Q&A - How do I enforce a Child Arrangements Order?

Q. I have a court order which sets out very clearly when I can see my children who live with their mother, my ex-wife. The problem is that my ex picks and chooses which part of the order she complies with and I just don’t know what to do. Can she be punished?
A. If a Child Arrangements Order has been made and is not being complied with, there is provision to enable the order to be enforced. The court must however first be satisfied beyond reasonable doubt that a person has failed, without reasonable excuse, to comply with the Child Arrangements Order. The court has to take into account the welfare of the child concerned and be satisfied that the making of any order is necessary to ensure compliance and that the enforcement order is proportionate to the breach. 
Where it is found that a person has failed to comply with a Child Arrangements Order the court can consider whether to make an order that requires the person who has breached the order to undertake between 40 – 200 hours of unpaid work. The court may suspend the Enforcement Order on the basis that if the order is breached a second time the Enforcement Order will kick in and the breacher will have to undertake the unpaid work.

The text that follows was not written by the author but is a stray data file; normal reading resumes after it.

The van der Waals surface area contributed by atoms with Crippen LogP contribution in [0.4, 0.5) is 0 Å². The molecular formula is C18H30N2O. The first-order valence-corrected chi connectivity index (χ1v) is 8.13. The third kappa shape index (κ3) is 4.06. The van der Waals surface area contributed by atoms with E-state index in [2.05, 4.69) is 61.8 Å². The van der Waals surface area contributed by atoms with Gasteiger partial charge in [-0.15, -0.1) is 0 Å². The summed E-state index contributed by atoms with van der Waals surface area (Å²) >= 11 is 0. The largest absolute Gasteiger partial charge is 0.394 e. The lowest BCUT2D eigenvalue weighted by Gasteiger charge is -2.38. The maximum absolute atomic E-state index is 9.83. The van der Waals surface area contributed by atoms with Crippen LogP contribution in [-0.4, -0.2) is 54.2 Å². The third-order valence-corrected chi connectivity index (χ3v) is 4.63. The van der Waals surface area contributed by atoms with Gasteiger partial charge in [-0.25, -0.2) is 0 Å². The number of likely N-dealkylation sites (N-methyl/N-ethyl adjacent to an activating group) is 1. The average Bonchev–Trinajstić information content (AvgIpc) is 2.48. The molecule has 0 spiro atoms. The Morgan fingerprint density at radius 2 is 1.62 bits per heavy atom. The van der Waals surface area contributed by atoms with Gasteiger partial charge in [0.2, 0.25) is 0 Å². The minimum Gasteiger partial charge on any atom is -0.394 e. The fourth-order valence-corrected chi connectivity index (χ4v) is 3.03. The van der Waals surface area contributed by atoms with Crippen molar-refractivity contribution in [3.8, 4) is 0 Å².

If the person in breach of the order has failed to comply with a Contact Order without a reasonable excuse, and this causes financial loss for the person seeking to enforce the order, the court may make an order for the person who has not complied with the order to pay compensation to the person seeking to enforce the order. You should consult with a good family lawyer to discuss your options.
(Article published 11.09.2017) 
Alison Peters

Alison Peters

Partner

A Partner in our Family and Matrimonial department in Oswestry

Nathan Wright

Nathan Wright

Partner

A Partner specialising in Family and Matrimonial Law